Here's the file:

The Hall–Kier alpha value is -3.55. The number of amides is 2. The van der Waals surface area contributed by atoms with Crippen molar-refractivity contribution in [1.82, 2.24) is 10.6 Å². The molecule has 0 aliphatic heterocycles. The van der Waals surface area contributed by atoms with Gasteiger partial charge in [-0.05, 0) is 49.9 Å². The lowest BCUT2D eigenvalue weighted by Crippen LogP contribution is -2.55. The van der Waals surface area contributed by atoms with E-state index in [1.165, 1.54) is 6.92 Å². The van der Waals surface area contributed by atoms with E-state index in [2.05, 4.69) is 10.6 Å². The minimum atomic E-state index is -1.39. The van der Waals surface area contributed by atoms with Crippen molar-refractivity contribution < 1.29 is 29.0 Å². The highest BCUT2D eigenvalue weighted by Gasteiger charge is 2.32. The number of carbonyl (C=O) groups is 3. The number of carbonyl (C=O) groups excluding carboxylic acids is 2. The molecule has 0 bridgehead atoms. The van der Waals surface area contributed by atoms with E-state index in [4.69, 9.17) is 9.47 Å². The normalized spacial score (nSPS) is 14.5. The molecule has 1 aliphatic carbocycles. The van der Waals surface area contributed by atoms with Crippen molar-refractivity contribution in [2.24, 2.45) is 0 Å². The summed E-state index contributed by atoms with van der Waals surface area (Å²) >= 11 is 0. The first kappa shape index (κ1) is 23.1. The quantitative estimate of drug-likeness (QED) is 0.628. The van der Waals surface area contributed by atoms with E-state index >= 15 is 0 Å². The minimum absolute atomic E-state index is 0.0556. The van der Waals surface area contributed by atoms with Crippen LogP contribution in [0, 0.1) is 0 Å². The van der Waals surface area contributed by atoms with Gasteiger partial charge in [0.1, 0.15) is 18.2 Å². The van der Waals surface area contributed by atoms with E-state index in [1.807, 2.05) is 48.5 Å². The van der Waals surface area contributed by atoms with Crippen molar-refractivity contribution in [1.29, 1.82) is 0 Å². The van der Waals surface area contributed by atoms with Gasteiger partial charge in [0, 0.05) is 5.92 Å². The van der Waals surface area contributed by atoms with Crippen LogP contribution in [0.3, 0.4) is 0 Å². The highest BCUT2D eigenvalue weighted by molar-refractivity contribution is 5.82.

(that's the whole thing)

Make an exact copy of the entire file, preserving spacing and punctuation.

The Hall–Kier alpha value is -3.55. The number of amides is 2. The van der Waals surface area contributed by atoms with Crippen molar-refractivity contribution in [1.82, 2.24) is 10.6 Å². The molecule has 0 aliphatic heterocycles. The van der Waals surface area contributed by atoms with Gasteiger partial charge in [-0.05, 0) is 49.9 Å². The lowest BCUT2D eigenvalue weighted by Crippen LogP contribution is -2.55. The van der Waals surface area contributed by atoms with E-state index in [1.165, 1.54) is 6.92 Å². The van der Waals surface area contributed by atoms with E-state index in [2.05, 4.69) is 10.6 Å². The minimum atomic E-state index is -1.39. The van der Waals surface area contributed by atoms with Crippen molar-refractivity contribution < 1.29 is 29.0 Å². The highest BCUT2D eigenvalue weighted by Gasteiger charge is 2.32. The number of carbonyl (C=O) groups is 3. The number of carbonyl (C=O) groups excluding carboxylic acids is 2. The molecule has 0 bridgehead atoms. The van der Waals surface area contributed by atoms with E-state index in [4.69, 9.17) is 9.47 Å². The normalized spacial score (nSPS) is 14.5. The molecule has 1 aliphatic carbocycles. The van der Waals surface area contributed by atoms with Crippen molar-refractivity contribution in [2.24, 2.45) is 0 Å². The summed E-state index contributed by atoms with van der Waals surface area (Å²) >= 11 is 0. The first kappa shape index (κ1) is 23.1. The quantitative estimate of drug-likeness (QED) is 0.628. The van der Waals surface area contributed by atoms with E-state index >= 15 is 0 Å². The minimum absolute atomic E-state index is 0.0556. The van der Waals surface area contributed by atoms with Crippen LogP contribution in [0, 0.1) is 0 Å². The van der Waals surface area contributed by atoms with Gasteiger partial charge in [0.1, 0.15) is 18.2 Å². The van der Waals surface area contributed by atoms with E-state index in [1.807, 2.05) is 48.5 Å². The van der Waals surface area contributed by atoms with Crippen molar-refractivity contribution in [1.29, 1.82) is 0 Å². The van der Waals surface area contributed by atoms with Gasteiger partial charge in [0, 0.05) is 5.92 Å². The van der Waals surface area contributed by atoms with Crippen LogP contribution in [0.3, 0.4) is 0 Å². The highest BCUT2D eigenvalue weighted by molar-refractivity contribution is 5.82.